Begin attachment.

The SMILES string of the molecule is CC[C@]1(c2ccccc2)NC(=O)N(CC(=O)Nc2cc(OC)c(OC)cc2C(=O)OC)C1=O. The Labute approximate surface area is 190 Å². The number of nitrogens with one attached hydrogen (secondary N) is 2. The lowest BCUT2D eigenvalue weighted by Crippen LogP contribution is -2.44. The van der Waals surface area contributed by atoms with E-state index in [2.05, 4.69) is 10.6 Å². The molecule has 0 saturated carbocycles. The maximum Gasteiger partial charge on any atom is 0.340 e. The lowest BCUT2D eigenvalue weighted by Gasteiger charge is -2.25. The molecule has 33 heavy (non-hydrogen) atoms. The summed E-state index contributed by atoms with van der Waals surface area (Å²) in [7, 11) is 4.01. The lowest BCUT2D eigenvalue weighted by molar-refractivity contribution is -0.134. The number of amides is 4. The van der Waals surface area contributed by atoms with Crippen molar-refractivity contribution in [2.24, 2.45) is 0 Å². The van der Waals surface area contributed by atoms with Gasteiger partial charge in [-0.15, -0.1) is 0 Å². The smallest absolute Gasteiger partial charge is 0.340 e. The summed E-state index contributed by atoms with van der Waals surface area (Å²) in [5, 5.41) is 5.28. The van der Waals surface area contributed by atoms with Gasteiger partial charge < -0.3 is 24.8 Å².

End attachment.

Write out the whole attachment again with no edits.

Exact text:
The SMILES string of the molecule is CC[C@]1(c2ccccc2)NC(=O)N(CC(=O)Nc2cc(OC)c(OC)cc2C(=O)OC)C1=O. The Labute approximate surface area is 190 Å². The number of nitrogens with one attached hydrogen (secondary N) is 2. The lowest BCUT2D eigenvalue weighted by Crippen LogP contribution is -2.44. The van der Waals surface area contributed by atoms with E-state index in [2.05, 4.69) is 10.6 Å². The molecule has 0 saturated carbocycles. The maximum Gasteiger partial charge on any atom is 0.340 e. The lowest BCUT2D eigenvalue weighted by Gasteiger charge is -2.25. The molecule has 33 heavy (non-hydrogen) atoms. The summed E-state index contributed by atoms with van der Waals surface area (Å²) in [7, 11) is 4.01. The lowest BCUT2D eigenvalue weighted by molar-refractivity contribution is -0.134. The number of amides is 4. The van der Waals surface area contributed by atoms with Crippen molar-refractivity contribution in [2.24, 2.45) is 0 Å². The van der Waals surface area contributed by atoms with Gasteiger partial charge in [-0.15, -0.1) is 0 Å². The smallest absolute Gasteiger partial charge is 0.340 e. The summed E-state index contributed by atoms with van der Waals surface area (Å²) in [5, 5.41) is 5.28. The van der Waals surface area contributed by atoms with Gasteiger partial charge < -0.3 is 24.8 Å².